Hudson Valley Parent child behavior expert, Dr. Paul Schwartz, provides his insightful advice on the issue of children and lying. Here, he speaks to whether or not to punish lying, and how to prevent it.
Do I Punish Lying?
Punishing lying is tricky business. Think of the child who broke his mother's China vase when she wasn’t home and denied it. When his conscience won out a few days later he admitted it. To teach him a lesson his mother promptly restricted him to the house for his misdeed. From this scenario, the boy learned that when he lies, he can avoid punishment, and when he tells the truth, he could get in trouble and pay the price.
Another way to handle the situation is to praise the child for telling the truth and ask him to help contribute to replace the vase, teaching that honesty is rewarded with respect and you need to replace things you break.
Similarly, if we find out the truth and then punish the child, we might be teaching the child that he's not so much being punished for lying, but rather is being punished because the parent found out the truth. The child then becomes innovative at concealing the truth in the future.
Watch Dr. Paul Schwartz discuss the difference between punishment and discipline.
How to Decrease or Prevent Lying
. Don’t be too severe when children engage in misdeeds. When children are “afraid” of punishment they will often feel the need to present themselves in the best possible light.
. Try to be appropriate models – when adults are truthful in their everyday lives children are more likely to be truthful.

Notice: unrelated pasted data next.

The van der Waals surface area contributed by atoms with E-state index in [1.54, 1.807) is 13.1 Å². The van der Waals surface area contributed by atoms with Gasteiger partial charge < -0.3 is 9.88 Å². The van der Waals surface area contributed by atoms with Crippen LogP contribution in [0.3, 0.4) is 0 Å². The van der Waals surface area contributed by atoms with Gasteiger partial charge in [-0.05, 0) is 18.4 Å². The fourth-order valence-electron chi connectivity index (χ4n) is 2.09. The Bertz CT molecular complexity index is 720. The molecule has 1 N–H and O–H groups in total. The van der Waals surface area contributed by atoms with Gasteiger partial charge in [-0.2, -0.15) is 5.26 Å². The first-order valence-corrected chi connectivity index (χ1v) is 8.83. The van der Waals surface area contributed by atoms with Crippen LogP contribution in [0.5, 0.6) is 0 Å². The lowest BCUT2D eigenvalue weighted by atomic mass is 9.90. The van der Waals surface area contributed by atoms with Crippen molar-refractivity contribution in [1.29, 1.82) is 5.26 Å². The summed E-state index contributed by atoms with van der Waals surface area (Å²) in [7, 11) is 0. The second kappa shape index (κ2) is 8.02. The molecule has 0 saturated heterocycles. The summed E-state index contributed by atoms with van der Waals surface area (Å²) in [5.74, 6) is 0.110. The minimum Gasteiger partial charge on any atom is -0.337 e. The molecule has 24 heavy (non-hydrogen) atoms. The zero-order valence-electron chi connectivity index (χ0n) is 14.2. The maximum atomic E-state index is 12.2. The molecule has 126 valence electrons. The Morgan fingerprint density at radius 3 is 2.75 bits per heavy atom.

. Reward telling the truth – “I know how hard it was to tell me you broke the vase. I’m very proud of you.”
. Don’t embarrass your child when you find out the truth or ask a question you know the answer to – to “catch” him in a lie. Don’t act like Columbo, its hard enough when you are “found out” don’t make it any harder.
. Be consistent, don’t let a lie go unnoticed or unhandled – this encourages the child to lie in the future. Your goal is to increase the desire for the child to tell the truth.
. Teach about your disappointment and expectations about telling the truth, a little guilt can go a long way. Use punishment as your last resort. To encourage a child to face the situation and still maintain their dignity, we as parents need to express our disappointment rather than our desire to retaliate with punishment. Moderate feelings of guilt in children are an excellent deterrent to misbehavior.
Whatever intervention you take when your child lies, keep in mind that the overall goal of your actions is to encourage honesty in your child. We want our children to be honest in the things they do and say. Additionally, we want them to learn that lying isn’t appropriate not merely because it brings some type of punishment.
Paul Schwartz, Ph.D., is a professor at psychology and education at Mount Saint Mary College.